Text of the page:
A severe bird flu outbreak could kill one in 40 people infected in Britain, according to experts led by the epidemiologist whose forecasts led the Government to impose the first COVID-19 lockdown. Professor Neil Ferguson is part of a team working on “scenarios of early human transmission” of bird flu in a bid to “facilitate preparedness” with the UK Health Security Agency (UKHSA).
Only one Briton has caught the illness since it started spreading worldwide in 2021. Five further cases have been reported by the WHO since December of that year. These were from the US, Spain, Vietnam and China.
Fears of another pandemic are mounting as the H5N1 strain jumps from birds to mammals.
The UKHSA says, however, that there has been little to no evidence of sustained human-to-human transmission of avian influenza viruses. In its latest update, the UKHSA said its bird flu group has calculated that in a “mild” outbreak one in 400 people with the illness would die. A “more severe” scenario would see one in 40 perish.
The recent detection of infections in a variety of mammals, including at a large mink farm in Spain, has raised concerns among experts the virus could evolve to spread more easily between people and potentially trigger a pandemic.
The UKHSA update says between October 1, 2022, and February 14, a total of 2,310 episodes of exposure to bird flu were recorded.
These were mainly in the East of England and the East Midlands, though since officials intervened, the number of incidents and probable exposures in the regions has “significantly reduced”.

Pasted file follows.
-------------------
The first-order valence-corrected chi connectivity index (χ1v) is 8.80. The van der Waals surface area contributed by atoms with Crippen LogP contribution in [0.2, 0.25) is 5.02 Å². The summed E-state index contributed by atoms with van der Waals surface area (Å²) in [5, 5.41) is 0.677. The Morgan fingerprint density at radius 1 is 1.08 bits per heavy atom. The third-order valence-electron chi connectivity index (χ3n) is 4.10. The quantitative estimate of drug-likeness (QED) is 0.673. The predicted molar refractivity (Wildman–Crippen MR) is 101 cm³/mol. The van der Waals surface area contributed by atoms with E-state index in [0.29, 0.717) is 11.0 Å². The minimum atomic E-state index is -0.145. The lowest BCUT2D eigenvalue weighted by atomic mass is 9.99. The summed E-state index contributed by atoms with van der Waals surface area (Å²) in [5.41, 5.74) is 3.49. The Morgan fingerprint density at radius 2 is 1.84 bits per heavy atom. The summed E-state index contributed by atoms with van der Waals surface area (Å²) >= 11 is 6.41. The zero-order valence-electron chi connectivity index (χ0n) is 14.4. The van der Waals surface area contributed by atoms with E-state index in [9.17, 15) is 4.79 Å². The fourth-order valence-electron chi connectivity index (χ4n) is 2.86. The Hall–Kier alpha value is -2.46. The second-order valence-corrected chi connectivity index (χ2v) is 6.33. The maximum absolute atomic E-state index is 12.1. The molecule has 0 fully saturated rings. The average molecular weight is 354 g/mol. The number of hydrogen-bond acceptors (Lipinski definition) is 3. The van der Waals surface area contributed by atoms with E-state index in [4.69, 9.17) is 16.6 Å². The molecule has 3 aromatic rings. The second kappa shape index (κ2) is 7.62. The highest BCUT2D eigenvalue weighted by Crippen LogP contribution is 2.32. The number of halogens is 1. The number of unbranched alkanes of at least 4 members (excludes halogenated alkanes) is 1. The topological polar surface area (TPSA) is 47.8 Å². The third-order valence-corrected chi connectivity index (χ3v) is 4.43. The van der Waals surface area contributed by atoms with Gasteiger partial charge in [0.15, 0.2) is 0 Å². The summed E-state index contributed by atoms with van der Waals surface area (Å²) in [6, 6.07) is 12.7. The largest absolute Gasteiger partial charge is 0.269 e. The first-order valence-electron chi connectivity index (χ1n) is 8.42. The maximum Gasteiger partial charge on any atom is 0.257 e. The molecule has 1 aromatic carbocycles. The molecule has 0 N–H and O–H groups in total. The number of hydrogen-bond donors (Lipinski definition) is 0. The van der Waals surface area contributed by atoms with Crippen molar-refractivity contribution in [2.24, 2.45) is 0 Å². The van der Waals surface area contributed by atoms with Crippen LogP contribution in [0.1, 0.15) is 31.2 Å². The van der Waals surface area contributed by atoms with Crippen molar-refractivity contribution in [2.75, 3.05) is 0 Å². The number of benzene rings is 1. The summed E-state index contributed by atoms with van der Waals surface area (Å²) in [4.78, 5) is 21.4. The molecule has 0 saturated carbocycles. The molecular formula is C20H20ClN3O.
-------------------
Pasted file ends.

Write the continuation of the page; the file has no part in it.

A national housing order for poultry started on November 7 with a relatively low number of infected premises reported in England since with a sharp drop seen from mid-January, according to the UKHSA.
However, avian influenza in wild birds continues with the illness spread more widely across the country.
The update coincides with the death of an 11-year-old girl in Cambodia who was infected by bird flu.
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Dr. Sylvie Briand, the WHO’s Director for Epidemic and Pandemic Preparedness and Prevention, said the UN agency is “in close communication with the Cambodian authorities to understand more about the outbreak”.
Speaking ahead of a meeting in Geneva on influenza vaccines, Dr Briand called the global situation concerning the virus “worrying given the wide spread of the virus in birds around the world, and the increasing reports of cases in mammals, including humans”.
She said: “WHO takes the risk from this virus seriously and urges heightened vigilance from all countries.”
The Cambodian girl, from a village in the southeastern province of Prey Veng, died on Wednesday at a hospital in the capital, Phnom Penh, shortly after tests confirmed she had Type A H5N1 bird flu, according to Cambodia’s Health Ministry.
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She fell ill on February 16 and when her condition worsened she was sent to the hospital with a fever as high as 39C (102F) with coughing and throat pain.